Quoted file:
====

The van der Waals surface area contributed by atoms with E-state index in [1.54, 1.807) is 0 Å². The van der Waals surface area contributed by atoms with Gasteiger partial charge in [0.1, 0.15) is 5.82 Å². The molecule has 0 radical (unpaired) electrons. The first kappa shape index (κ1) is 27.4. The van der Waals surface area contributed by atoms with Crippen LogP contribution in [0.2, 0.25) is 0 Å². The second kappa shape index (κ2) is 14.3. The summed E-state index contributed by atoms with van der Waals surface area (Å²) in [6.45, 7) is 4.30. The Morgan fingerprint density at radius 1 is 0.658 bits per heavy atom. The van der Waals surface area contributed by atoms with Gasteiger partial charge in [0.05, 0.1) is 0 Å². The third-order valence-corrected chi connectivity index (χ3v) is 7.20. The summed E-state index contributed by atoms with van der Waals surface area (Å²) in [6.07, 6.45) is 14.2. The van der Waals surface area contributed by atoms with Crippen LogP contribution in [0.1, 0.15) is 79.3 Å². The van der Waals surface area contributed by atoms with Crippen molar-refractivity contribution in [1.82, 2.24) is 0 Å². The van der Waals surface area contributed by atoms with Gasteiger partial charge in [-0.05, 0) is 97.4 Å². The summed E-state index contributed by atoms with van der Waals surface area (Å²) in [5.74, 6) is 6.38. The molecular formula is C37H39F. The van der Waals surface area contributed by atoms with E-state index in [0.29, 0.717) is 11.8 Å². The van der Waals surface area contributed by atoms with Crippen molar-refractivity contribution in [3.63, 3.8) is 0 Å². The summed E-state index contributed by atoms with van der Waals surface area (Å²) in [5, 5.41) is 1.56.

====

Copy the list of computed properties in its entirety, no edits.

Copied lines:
The van der Waals surface area contributed by atoms with E-state index in [1.54, 1.807) is 0 Å². The van der Waals surface area contributed by atoms with Gasteiger partial charge in [0.1, 0.15) is 5.82 Å². The molecule has 0 radical (unpaired) electrons. The first kappa shape index (κ1) is 27.4. The van der Waals surface area contributed by atoms with Crippen LogP contribution in [0.2, 0.25) is 0 Å². The second kappa shape index (κ2) is 14.3. The summed E-state index contributed by atoms with van der Waals surface area (Å²) in [6.45, 7) is 4.30. The Morgan fingerprint density at radius 1 is 0.658 bits per heavy atom. The van der Waals surface area contributed by atoms with Gasteiger partial charge in [0.05, 0.1) is 0 Å². The third-order valence-corrected chi connectivity index (χ3v) is 7.20. The summed E-state index contributed by atoms with van der Waals surface area (Å²) in [6.07, 6.45) is 14.2. The van der Waals surface area contributed by atoms with Crippen LogP contribution in [0.1, 0.15) is 79.3 Å². The van der Waals surface area contributed by atoms with Crippen molar-refractivity contribution in [1.82, 2.24) is 0 Å². The van der Waals surface area contributed by atoms with Gasteiger partial charge in [-0.05, 0) is 97.4 Å². The summed E-state index contributed by atoms with van der Waals surface area (Å²) in [5.74, 6) is 6.38. The molecular formula is C37H39F. The van der Waals surface area contributed by atoms with E-state index in [0.29, 0.717) is 11.8 Å². The van der Waals surface area contributed by atoms with Crippen molar-refractivity contribution in [3.63, 3.8) is 0 Å². The summed E-state index contributed by atoms with van der Waals surface area (Å²) in [5, 5.41) is 1.56.